Ken Garland,
First Things First
manifesto originator

Ken Garland studied design at the Central School of Arts and Crafts in London in the early 1950s, and for six years was art editor of Design magazine, official mouthpiece of the Council of Industrial Design. In 1962, he set up his own company, Ken Garland & Associates, and the same year began a fruitful association (a "do-it-for-love consultancy," as he once put it) with the Campaign for Nuclear Disarmament. He was a committed campaigner against the bomb, and his "Aldermaston to London Easter" poster, with its huge, marching CND symbol, is an important piece of protest graphics from the period. Always outspoken, in person and in print, he was an active member of the socialist Labour Party and in 1964 he penned the original "First Things First Manifesto."

Latch on to the Affirmative
When preparing this presentation, British designer Ken Garland was struck by the realization that his most intense creative activity coincided with his greatest outpouring of literature attacking many basic tenets and tendencies by which Western society conducts its business. In 1962, he produced a striking series of posters for the Campaign for Nuclear Disarmament; in 1964 he penned the now infamous "First Things First Manifesto," which condemned excessive expenditure on advertising to the disadvantage of what was loosely described as "more useful and lasting forms of communication"; in 1965 he attacked planned obsolescence; in 1967 it was the Vietnam war, elitist brainwashing techniques and over-production in the communication and packaging industries; and in 1976 he was casting aspersions on the mindless burgeoning of logotypes, symbols and other forms of brand identity with which designers had become obsessed. Join Garland as he considers whether 2001 might be the time to turn over a new leaf and spend the rest of his days being nice to everybody and looking only for things he approves of.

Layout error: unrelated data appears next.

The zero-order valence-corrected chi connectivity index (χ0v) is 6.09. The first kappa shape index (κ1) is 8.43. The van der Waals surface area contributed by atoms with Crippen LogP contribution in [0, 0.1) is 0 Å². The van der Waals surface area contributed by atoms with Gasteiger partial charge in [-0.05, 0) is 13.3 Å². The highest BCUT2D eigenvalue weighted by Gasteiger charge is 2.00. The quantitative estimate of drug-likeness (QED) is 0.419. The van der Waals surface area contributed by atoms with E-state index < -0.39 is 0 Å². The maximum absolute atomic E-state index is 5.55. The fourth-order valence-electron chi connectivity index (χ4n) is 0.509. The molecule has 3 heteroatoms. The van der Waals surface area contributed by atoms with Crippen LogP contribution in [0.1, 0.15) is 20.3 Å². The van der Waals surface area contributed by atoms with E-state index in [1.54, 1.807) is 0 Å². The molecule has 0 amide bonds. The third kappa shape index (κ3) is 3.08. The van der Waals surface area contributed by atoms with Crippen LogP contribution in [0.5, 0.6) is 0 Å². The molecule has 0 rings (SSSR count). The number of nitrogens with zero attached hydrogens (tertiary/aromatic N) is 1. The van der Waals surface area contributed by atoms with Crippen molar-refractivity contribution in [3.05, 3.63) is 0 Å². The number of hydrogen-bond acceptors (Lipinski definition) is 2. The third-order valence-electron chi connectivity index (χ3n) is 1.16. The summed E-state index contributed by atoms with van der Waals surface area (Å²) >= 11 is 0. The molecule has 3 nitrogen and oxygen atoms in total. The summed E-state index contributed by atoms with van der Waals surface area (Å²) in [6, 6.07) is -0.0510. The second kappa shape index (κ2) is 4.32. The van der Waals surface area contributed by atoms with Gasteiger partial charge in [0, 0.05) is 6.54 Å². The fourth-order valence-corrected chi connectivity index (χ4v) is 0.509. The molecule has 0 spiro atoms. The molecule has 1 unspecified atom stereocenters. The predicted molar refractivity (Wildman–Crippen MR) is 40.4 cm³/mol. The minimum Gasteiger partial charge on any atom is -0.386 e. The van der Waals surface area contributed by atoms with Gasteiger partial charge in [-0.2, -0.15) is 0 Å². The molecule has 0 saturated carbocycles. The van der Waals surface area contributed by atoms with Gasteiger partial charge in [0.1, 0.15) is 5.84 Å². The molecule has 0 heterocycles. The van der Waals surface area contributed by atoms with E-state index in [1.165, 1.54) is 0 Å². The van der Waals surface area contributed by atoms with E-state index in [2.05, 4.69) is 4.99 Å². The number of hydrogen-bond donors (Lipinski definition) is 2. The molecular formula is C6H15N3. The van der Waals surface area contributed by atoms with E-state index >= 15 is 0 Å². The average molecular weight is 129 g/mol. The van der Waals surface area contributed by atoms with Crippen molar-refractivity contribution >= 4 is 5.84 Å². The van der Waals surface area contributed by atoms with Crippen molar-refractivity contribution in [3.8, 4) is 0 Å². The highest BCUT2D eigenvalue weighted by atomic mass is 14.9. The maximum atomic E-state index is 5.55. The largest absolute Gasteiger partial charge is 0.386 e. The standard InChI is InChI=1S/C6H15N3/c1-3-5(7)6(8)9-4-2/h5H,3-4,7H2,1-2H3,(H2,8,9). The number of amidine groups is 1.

CREDITS © 2001 AIGA | the professional association for design
Site Credits